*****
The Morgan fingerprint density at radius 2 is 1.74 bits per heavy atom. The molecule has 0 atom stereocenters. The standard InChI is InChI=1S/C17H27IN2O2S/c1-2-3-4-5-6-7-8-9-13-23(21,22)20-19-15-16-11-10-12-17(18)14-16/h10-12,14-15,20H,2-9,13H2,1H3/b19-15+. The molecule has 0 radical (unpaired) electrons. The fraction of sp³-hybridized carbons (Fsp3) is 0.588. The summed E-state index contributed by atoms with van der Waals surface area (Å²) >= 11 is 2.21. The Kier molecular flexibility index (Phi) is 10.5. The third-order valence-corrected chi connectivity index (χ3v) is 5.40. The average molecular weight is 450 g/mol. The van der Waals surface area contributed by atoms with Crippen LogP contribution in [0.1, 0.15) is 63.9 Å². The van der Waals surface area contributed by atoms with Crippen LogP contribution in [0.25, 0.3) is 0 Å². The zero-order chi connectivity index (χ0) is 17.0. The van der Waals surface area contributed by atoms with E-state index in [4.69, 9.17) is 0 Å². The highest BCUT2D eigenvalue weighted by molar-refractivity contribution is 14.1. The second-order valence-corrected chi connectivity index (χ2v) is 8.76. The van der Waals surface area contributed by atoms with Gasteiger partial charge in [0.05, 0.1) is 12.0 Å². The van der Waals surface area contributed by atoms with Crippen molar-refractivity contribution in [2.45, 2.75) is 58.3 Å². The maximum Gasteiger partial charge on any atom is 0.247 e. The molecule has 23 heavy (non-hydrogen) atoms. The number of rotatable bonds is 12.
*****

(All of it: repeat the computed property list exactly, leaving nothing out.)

The Morgan fingerprint density at radius 2 is 1.74 bits per heavy atom. The molecule has 0 atom stereocenters. The standard InChI is InChI=1S/C17H27IN2O2S/c1-2-3-4-5-6-7-8-9-13-23(21,22)20-19-15-16-11-10-12-17(18)14-16/h10-12,14-15,20H,2-9,13H2,1H3/b19-15+. The molecule has 0 radical (unpaired) electrons. The fraction of sp³-hybridized carbons (Fsp3) is 0.588. The summed E-state index contributed by atoms with van der Waals surface area (Å²) >= 11 is 2.21. The Kier molecular flexibility index (Phi) is 10.5. The third-order valence-corrected chi connectivity index (χ3v) is 5.40. The average molecular weight is 450 g/mol. The van der Waals surface area contributed by atoms with Crippen LogP contribution in [0.1, 0.15) is 63.9 Å². The van der Waals surface area contributed by atoms with Crippen LogP contribution in [0.25, 0.3) is 0 Å². The zero-order chi connectivity index (χ0) is 17.0. The van der Waals surface area contributed by atoms with E-state index in [4.69, 9.17) is 0 Å². The highest BCUT2D eigenvalue weighted by molar-refractivity contribution is 14.1. The second-order valence-corrected chi connectivity index (χ2v) is 8.76. The van der Waals surface area contributed by atoms with Gasteiger partial charge in [0.05, 0.1) is 12.0 Å². The van der Waals surface area contributed by atoms with Crippen molar-refractivity contribution in [2.45, 2.75) is 58.3 Å². The maximum Gasteiger partial charge on any atom is 0.247 e. The molecule has 23 heavy (non-hydrogen) atoms. The number of rotatable bonds is 12.